And if it’s not true, you panicked for no reason. And if it is, what difference did panicking make? Absolutely none, except making life more miserable than necessary. Don’t be fearful because of hearsay, or because of what you read in the news. Fear is a brilliant manipulator.
So don’t let fear manipulate you. Don’t panic, it doesn’t help. Use your eyes, see what is happening. Don’t numb your brain with fear and panic and instead, keep it sharp and alert. Be ready. To act with kindness, love, and quietly, because the best opponents are the ones we least expect will do anything at all. You don’t have to yell to be heard. Yells are only echoed, but whispers are carried by the wind. Perceive with your eyes, listen with your ears, but keep your head. You’ll be ready for anything thrown at you. Just. Be. Ready.
What should you do if you believe the world is crumbling at your feet?
If you’ve lost a loved one, mourn their passing and remember the good memories. If you feel like you live in the midst of the chaos and upheaval, take a break: put away your phone and watch or read a romantic comedy or a fantasy. If you live in the middle of nowhere/have no lockdown restrictions, go on a nature hike or walk. If you’re religious, pray. If you’re a writer, write down your fears of the world crumbling, and make an epic story out of that. Call a loved one, read a book, cuddle with your pet, listen to music, do something kind. In a world of total rubble and chaos, one small good deed, one positive thing, one compliment, one positive mindset, can change the entire game.
So tell your loved ones not only that you love them, but tell them why. Give a stranger a compliment. Smile with your eyes, or better yet, share your true smile. Share a photo of it on Twitter or Instagram. If you live in a city or town, smile at people who pass by your window. Comfort the frightened and lonely, tell them, “we’ve been through worse, we’ll make it through this.” Give a gift. Make someone smile. One little thing can make the biggest difference. Share your success story! Talk about what you love and what you’re passionate about. Learn a language, do something for the first time.
And, for goodness sake, when something good, something funny, something beautiful, happens to you, share it. Normally, I wouldn’t advise this, because I’m selfish enough to think that when I witness something good, it’s my memory. No one else’s. But we need to be selfless enough to be the reason another person finds hope. Do you know what it feels like to make a sad person smile, and a scared person laugh? It’s better than life itself.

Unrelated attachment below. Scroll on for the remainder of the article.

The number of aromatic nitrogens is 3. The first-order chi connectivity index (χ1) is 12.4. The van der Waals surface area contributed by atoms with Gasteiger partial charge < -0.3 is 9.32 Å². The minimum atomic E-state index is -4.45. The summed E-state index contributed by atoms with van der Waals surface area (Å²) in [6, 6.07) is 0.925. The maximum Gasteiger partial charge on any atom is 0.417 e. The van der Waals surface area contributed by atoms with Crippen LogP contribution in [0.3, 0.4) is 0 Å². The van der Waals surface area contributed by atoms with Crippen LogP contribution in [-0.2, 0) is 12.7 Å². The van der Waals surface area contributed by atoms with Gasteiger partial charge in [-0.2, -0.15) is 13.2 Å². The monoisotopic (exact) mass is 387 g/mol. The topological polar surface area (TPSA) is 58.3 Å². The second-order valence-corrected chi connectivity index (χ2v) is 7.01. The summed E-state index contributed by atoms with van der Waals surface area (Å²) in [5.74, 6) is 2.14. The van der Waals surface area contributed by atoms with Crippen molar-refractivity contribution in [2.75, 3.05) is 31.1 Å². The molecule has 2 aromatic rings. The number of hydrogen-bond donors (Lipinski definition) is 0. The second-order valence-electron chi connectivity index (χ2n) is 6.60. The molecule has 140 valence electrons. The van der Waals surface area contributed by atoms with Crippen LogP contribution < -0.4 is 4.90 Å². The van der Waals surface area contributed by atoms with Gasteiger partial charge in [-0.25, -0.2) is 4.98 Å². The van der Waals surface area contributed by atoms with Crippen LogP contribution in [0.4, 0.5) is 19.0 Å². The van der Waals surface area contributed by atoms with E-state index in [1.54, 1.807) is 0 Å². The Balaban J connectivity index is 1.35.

Try it, just once. It’s addictive to be there for the abandoned, to turn a frown into a smile, to give hope. To move with passion and love.
I remember the day I did dishes for the first time. I was so excited, with my mother beside me, giving me instructions although I had watched her do it hundreds of times before. I was maybe six, maybe seven. Then, in the midst of that, she suddenly said, “Scarlet, don’t ever let your love grow cold.”
I looked at her weird, “What do you mean?”
“Love can grow cold or run out easily,” she replied, “Don’t ever let your heart grow cold and loveless. The world without love is a dreaded place.”
I still didn’t understand what she meant. I loved my toys, my pet dog, I loved playing, and I loved my family. How could such a thing run out? That was impossible! But as I grew older, I learned that acting with kindness and love got harder. It’s not instinct anymore. And the world is no longer a loved filled place, such as I thought when I was six. But I hope to one day become my six year old self again, when love growing cold seemed preposterous.
I encourage you, tell me three good things down in the comments. Something good that happened to you, either recently or otherwise. Someone or something that you love that gives you hope. However big or small, just something you’re grateful for. Leave a message that would make a crying person smile or a worried person laugh. And please share that message on other social media platforms, and encourage your followers to do the same thing. Write letters of kindness on a piece of paper and share it with a person who needs it. Send it to someone who misses you.
Please share this post on social media, and share the message with friends and family. Don’t be panicked or afraid, but alert. Be kind. It will make all the difference.
And smile. Because even if things grow worse, and even if everything does end up growing cold and empty, that is your best weapon.